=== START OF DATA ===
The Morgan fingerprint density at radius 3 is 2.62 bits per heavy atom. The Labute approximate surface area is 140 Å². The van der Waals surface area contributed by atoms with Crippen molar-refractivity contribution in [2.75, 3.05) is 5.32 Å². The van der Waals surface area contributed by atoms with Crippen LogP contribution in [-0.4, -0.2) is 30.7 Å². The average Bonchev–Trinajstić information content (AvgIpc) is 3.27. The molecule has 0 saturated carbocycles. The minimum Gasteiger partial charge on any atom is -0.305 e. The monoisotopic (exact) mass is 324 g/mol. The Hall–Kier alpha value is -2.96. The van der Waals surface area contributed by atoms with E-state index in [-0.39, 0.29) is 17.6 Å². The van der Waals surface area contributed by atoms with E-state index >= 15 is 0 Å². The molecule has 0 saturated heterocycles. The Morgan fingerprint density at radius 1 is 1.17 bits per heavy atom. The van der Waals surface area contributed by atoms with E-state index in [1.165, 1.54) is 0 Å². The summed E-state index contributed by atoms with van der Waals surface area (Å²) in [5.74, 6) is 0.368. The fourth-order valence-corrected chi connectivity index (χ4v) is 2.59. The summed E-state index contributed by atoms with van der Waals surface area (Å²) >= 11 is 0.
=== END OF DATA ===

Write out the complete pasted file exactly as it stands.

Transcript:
The Morgan fingerprint density at radius 3 is 2.62 bits per heavy atom. The Labute approximate surface area is 140 Å². The van der Waals surface area contributed by atoms with Crippen molar-refractivity contribution in [2.75, 3.05) is 5.32 Å². The van der Waals surface area contributed by atoms with Crippen LogP contribution in [-0.4, -0.2) is 30.7 Å². The average Bonchev–Trinajstić information content (AvgIpc) is 3.27. The molecule has 0 saturated carbocycles. The minimum Gasteiger partial charge on any atom is -0.305 e. The monoisotopic (exact) mass is 324 g/mol. The Hall–Kier alpha value is -2.96. The van der Waals surface area contributed by atoms with E-state index in [-0.39, 0.29) is 17.6 Å². The van der Waals surface area contributed by atoms with E-state index >= 15 is 0 Å². The molecule has 0 saturated heterocycles. The Morgan fingerprint density at radius 1 is 1.17 bits per heavy atom. The van der Waals surface area contributed by atoms with E-state index in [1.165, 1.54) is 0 Å². The summed E-state index contributed by atoms with van der Waals surface area (Å²) in [5.74, 6) is 0.368. The fourth-order valence-corrected chi connectivity index (χ4v) is 2.59. The summed E-state index contributed by atoms with van der Waals surface area (Å²) >= 11 is 0.